What might be of interest, though, is how my team mates used to prepare. This isn’t an article about”make sure you get plenty of sleep and bring food” sort of article (though those are good bits of advice), but more about productive ways to playtest, choose which deck to play, and make the most of your chances during the tournament itself.

It might be the case that the people who write articles on the internet about how their deck has a 60% chance of beating some other deck are doing so just to wind me up. I fear, though, that there are people out there who believe that there is anything meaningful in expressing the chances of one deck beating another in terms of percentages. Let’s be clear about this. There isn’t.

The first obvious objection is that such conclusions are normally based on too small a sample size. If you win twelve games out of twenty when playing your special mono-Blue deck against Ravager Affinity, that doesn’t mean that if you played 1,000 games, you would win 600 (as is implied by claiming a 60% winning rate). Another objection is that other factors such as skill level and familiarity with the deck make an assessment of the winning percentage difficult. Jarrod Bright, for example, claims that the reason why people who try to test his Black-Green deck get bad results is because they are playing it wrong, and that if you practice enough then you should beat all of the other major decks most of the time. I can believe that if you play the Black-Green deck at least ten times every day, then you will get better testing results with it than I ever managed. You won’t, unfortunately, ever get back those hours of your life which you chose to spend playing a Black-Green deck, but that’s another matter.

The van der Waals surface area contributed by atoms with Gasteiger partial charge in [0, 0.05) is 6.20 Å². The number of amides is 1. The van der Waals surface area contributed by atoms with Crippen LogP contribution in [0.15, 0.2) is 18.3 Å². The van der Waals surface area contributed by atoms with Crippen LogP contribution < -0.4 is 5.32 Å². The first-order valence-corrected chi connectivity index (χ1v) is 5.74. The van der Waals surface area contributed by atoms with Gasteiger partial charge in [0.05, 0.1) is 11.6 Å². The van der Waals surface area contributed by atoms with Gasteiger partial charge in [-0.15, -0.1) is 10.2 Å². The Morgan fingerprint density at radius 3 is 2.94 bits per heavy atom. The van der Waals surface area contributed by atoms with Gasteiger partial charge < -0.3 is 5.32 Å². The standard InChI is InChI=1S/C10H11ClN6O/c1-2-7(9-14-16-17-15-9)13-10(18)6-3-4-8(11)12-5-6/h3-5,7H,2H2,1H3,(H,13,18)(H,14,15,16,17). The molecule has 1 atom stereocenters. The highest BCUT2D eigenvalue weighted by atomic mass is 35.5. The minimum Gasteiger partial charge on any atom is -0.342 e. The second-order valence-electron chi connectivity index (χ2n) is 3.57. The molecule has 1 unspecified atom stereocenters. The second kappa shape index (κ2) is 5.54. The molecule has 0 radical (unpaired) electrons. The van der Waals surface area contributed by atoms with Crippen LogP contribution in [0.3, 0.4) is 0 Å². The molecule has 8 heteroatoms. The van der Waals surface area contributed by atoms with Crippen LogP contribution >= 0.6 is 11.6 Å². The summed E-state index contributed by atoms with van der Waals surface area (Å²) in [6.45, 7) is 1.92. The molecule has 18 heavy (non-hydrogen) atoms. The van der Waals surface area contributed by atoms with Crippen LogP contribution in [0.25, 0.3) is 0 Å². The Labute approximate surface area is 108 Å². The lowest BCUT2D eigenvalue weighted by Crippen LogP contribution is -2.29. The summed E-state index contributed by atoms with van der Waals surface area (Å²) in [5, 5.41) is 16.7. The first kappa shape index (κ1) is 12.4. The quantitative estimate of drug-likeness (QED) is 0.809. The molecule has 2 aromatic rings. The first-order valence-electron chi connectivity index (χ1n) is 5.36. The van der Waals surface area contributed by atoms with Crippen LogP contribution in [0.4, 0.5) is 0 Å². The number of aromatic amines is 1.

These are good objections to expressing deck matchups in percentage terms. But my objection is a rather more fundamental one. I believe that even in situations where you can get a statistically significant set of results and get two players of equal skill level who are familiar with the decks, it is still unhelpful to talk about what percentage of games your deck wins against another deck.

In all the years of testing with them, I never heard Ben or John make claims about what percentage of games their new decks won. With Ben in particular, it was never for want of testing – I’d spend a full day testing decks against him, go to bed and have a good night’s sleep and wake up to find him still playing games of Magic, against someone else if they were available, on his own if not. When describing matchups, Ben and John used a rather different style from the mathematical based one. They would say which deck had the advantage, and explain why and in what circumstances each deck would win. So, for example, before going to Regionals I e-mailed a list of my Red deck to John, to ask about the matchup against white-based control decks. His e-mail back didn’t say”you win 45% of the time.” It said”their best draw beats yours, but your draws are more consistent.” I would contend that this is far more useful information, and is the product of a different testing mindset.

To win a Pro Tour, a player has to play nineteen rounds of Magic, a maximum of fifty-seven games. To qualify for a National Championships involves playing between six and eleven rounds. To qualify for the Pro Tour involves playing between nine and eleven rounds. Unless you play ten or more of the games in one of these tournaments against a particular deck, there isn’t actually any difference in terms of number of games that you expect to win, rounded to the nearest whole number, between having a 55% expected winning ratio, and a 60% expected winning ratio. This means that time spent trying to establish whether you beat Ravager 55% or 60% is time which is wasted, and which you should spend doing something more useful. That’s even before you take into account the fact that the decks that you actually play against will probably differ from the decks that you tested against.

I have compiled a translator which translates different claims made about what percentage of games a deck wins into what such claims actually mean in English:

Less than 40% -“I should lose a game with my deck against this deck, unless I get lucky or my opponent makes a big mistake.”

41-49% –“I am at a disadvantage, though I will win if my draw is better or I outplay my opponent.”

50% -“I have an even chance of winning – the winner will be whoever gets the better draw or plays better.”

51-60% –“I have an advantage, and will win if my draw is as good as my opponent’s and I don’t make any bad mistakes.”

61% or more -“I expect to win, and something is going to have to go badly wrong for me not to.”

You might have to adjust the percentages slightly depending on the writer, but in general, this is what people mean by ascribing particular percentages to particular matchups.